Shrimp Boil

Food & Wine
Eating a shrimp boil is fun and messy, with each person shelling his or her own shrimp at the table. We've given this Southern tradition a double dose of cloves and bay leaves, adding the whole spices to the ground ones already in the Old Bay Seasoning. The result is a deliciously spicy mound of shrimp, potatoes, and onion.


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4 quarts water
6 cloves garlic, peeled
1/2 lemon, cut into 4 wedges
1/4 cup Old Bay Seasoning
10 cloves
2 bay leaves
2 teaspoons salt
1/2 teaspoon Tabasco sauce
1 pound boiling potatoes (about 3), quartered
1 onion, cut through the root end into 8 wedges
1 1/2 pounds large shrimp


1. In a large pot, bring the water, garlic, lemon, Old Bay Seasoning, cloves, bay leaves, salt, and Tabasco sauce to a boil. Reduce the heat and simmer for 10 minutes.

2. Add the potatoes and onion and simmer until both are tender, about 15 minutes.

3. Add the shrimp to the pot and bring back to a boil. Simmer until the shrimp are just done, about 1 minute. Using a slotted spoon, put the shrimp, onion, and potatoes onto a large, deep platter or into individual shallow bowls. Ladle some of the liquid over all.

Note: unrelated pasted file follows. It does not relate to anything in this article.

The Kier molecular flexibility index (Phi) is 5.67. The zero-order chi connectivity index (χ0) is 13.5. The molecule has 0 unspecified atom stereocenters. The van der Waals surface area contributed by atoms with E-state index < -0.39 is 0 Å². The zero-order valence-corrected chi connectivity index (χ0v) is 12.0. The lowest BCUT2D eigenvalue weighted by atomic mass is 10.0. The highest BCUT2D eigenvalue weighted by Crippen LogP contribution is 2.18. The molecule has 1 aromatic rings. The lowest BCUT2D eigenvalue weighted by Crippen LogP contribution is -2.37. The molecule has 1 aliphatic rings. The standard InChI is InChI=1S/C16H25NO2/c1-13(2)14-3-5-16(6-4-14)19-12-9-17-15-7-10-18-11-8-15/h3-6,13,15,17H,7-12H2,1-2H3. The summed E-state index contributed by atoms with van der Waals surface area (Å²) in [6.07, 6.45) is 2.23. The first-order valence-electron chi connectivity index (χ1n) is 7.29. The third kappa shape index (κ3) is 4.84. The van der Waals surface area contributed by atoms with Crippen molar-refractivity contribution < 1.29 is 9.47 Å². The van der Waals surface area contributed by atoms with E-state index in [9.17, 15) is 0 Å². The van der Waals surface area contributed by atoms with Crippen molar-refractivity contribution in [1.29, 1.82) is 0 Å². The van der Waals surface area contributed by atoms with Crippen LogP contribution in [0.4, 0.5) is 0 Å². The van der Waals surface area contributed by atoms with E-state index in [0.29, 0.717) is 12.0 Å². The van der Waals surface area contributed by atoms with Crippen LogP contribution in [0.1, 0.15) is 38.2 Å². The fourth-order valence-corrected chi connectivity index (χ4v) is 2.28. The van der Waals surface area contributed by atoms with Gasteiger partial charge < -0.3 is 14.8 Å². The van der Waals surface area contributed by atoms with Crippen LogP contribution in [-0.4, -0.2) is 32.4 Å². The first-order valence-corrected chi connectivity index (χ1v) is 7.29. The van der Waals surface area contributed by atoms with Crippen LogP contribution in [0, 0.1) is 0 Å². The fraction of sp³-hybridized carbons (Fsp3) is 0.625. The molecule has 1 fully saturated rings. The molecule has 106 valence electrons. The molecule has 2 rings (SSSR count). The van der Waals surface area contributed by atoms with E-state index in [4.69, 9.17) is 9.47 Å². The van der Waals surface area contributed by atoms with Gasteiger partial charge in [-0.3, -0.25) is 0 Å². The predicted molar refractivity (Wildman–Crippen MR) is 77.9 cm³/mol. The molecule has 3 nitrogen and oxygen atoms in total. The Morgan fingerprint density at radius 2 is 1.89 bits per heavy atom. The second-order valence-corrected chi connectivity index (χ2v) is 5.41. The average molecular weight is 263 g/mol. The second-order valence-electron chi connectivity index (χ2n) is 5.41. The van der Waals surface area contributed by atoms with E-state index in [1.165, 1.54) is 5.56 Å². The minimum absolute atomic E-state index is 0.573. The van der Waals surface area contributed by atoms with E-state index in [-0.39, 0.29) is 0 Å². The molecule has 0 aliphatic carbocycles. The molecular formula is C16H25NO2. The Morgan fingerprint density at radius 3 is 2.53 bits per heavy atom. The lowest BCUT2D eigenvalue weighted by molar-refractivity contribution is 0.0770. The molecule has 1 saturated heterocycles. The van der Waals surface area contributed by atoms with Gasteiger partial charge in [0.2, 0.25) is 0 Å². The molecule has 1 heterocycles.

Old Bay Seasoning: An unlikely combination that nevertheless tastes great with shellfish such as shrimp and crab, Old Bay Seasoning is a hot spice blend of celery salt, mustard, red pepper, black pepper, bay leaves, cloves, allspice, ginger, mace, cardamom, cinnamon, and paprika. It's sold in most supermarkets, but if you prefer to mix your own, start with the list above and combine them in amounts that suit your taste.

Wine Recommendation: The wine to best accompany this dish will be one that accommodates the intense flavors of the food rather than contributing distinctive flavors of its own. Verdicchio, an Italian white that's terrific with fish, will do just that.

Created date

June 2004